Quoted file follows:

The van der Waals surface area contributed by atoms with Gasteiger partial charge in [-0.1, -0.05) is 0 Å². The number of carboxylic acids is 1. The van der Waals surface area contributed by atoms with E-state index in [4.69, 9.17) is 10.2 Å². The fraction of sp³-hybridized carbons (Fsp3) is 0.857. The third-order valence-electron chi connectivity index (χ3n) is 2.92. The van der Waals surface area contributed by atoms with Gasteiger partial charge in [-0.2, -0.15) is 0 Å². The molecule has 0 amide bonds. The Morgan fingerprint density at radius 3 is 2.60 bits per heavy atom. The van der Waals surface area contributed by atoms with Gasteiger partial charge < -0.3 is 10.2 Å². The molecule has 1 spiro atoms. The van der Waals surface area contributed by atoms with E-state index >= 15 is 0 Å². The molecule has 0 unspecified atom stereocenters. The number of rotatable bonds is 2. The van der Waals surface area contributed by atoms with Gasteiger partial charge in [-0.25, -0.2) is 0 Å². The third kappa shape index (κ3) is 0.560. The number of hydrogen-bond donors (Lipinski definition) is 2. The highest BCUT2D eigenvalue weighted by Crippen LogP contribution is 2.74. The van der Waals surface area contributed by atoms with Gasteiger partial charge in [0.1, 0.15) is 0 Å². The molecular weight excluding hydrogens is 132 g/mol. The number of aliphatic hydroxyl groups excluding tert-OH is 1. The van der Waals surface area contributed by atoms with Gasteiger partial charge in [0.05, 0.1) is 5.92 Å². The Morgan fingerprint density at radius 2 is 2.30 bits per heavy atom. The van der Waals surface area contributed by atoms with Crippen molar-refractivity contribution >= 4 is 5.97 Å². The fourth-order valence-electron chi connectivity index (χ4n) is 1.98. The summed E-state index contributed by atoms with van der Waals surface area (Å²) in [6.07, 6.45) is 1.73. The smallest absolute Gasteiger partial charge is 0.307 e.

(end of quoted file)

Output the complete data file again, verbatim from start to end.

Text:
The van der Waals surface area contributed by atoms with Gasteiger partial charge in [-0.1, -0.05) is 0 Å². The number of carboxylic acids is 1. The van der Waals surface area contributed by atoms with E-state index in [4.69, 9.17) is 10.2 Å². The fraction of sp³-hybridized carbons (Fsp3) is 0.857. The third-order valence-electron chi connectivity index (χ3n) is 2.92. The van der Waals surface area contributed by atoms with Gasteiger partial charge in [-0.2, -0.15) is 0 Å². The molecule has 0 amide bonds. The Morgan fingerprint density at radius 3 is 2.60 bits per heavy atom. The van der Waals surface area contributed by atoms with Gasteiger partial charge < -0.3 is 10.2 Å². The molecule has 1 spiro atoms. The van der Waals surface area contributed by atoms with E-state index >= 15 is 0 Å². The molecule has 0 unspecified atom stereocenters. The number of rotatable bonds is 2. The van der Waals surface area contributed by atoms with Gasteiger partial charge in [-0.25, -0.2) is 0 Å². The third kappa shape index (κ3) is 0.560. The number of hydrogen-bond donors (Lipinski definition) is 2. The highest BCUT2D eigenvalue weighted by Crippen LogP contribution is 2.74. The van der Waals surface area contributed by atoms with Gasteiger partial charge in [0.1, 0.15) is 0 Å². The molecular weight excluding hydrogens is 132 g/mol. The number of aliphatic hydroxyl groups excluding tert-OH is 1. The van der Waals surface area contributed by atoms with Gasteiger partial charge in [0.05, 0.1) is 5.92 Å². The Morgan fingerprint density at radius 2 is 2.30 bits per heavy atom. The van der Waals surface area contributed by atoms with Crippen molar-refractivity contribution >= 4 is 5.97 Å². The fourth-order valence-electron chi connectivity index (χ4n) is 1.98. The summed E-state index contributed by atoms with van der Waals surface area (Å²) in [6.07, 6.45) is 1.73. The smallest absolute Gasteiger partial charge is 0.307 e.